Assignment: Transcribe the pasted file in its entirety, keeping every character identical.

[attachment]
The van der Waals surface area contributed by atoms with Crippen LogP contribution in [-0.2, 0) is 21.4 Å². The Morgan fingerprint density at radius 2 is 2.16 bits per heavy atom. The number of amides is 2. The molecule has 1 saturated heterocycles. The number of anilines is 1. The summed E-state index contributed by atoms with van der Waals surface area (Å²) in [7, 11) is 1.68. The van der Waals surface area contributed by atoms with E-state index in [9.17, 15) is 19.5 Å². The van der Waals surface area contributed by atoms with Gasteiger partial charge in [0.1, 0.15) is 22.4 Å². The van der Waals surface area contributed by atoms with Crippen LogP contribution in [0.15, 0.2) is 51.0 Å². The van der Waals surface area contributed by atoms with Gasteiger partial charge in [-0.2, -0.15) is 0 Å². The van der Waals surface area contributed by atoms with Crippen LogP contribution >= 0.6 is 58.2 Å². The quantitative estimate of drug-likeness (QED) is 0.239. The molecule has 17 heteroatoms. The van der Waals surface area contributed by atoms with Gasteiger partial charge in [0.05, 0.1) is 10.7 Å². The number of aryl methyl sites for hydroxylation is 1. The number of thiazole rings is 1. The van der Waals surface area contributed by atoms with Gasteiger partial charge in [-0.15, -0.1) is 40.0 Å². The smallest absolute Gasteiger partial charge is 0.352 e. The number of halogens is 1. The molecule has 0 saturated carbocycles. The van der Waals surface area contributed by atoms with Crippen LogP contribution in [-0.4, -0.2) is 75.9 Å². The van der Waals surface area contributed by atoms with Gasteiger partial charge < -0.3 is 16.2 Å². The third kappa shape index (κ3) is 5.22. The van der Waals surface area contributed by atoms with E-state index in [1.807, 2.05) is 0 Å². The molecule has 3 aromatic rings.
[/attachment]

The van der Waals surface area contributed by atoms with Crippen LogP contribution in [-0.2, 0) is 21.4 Å². The Morgan fingerprint density at radius 2 is 2.16 bits per heavy atom. The number of amides is 2. The molecule has 1 saturated heterocycles. The number of anilines is 1. The summed E-state index contributed by atoms with van der Waals surface area (Å²) in [7, 11) is 1.68. The van der Waals surface area contributed by atoms with E-state index in [9.17, 15) is 19.5 Å². The van der Waals surface area contributed by atoms with Gasteiger partial charge in [0.1, 0.15) is 22.4 Å². The van der Waals surface area contributed by atoms with Crippen LogP contribution in [0.15, 0.2) is 51.0 Å². The van der Waals surface area contributed by atoms with Gasteiger partial charge in [-0.2, -0.15) is 0 Å². The van der Waals surface area contributed by atoms with Crippen LogP contribution >= 0.6 is 58.2 Å². The quantitative estimate of drug-likeness (QED) is 0.239. The molecule has 17 heteroatoms. The van der Waals surface area contributed by atoms with Gasteiger partial charge in [0.05, 0.1) is 10.7 Å². The number of aryl methyl sites for hydroxylation is 1. The number of thiazole rings is 1. The van der Waals surface area contributed by atoms with Gasteiger partial charge in [-0.15, -0.1) is 40.0 Å². The smallest absolute Gasteiger partial charge is 0.352 e. The number of halogens is 1. The molecule has 0 saturated carbocycles. The van der Waals surface area contributed by atoms with Crippen LogP contribution in [-0.4, -0.2) is 75.9 Å². The van der Waals surface area contributed by atoms with Gasteiger partial charge < -0.3 is 16.2 Å². The third kappa shape index (κ3) is 5.22. The van der Waals surface area contributed by atoms with E-state index in [1.807, 2.05) is 0 Å². The molecule has 3 aromatic rings.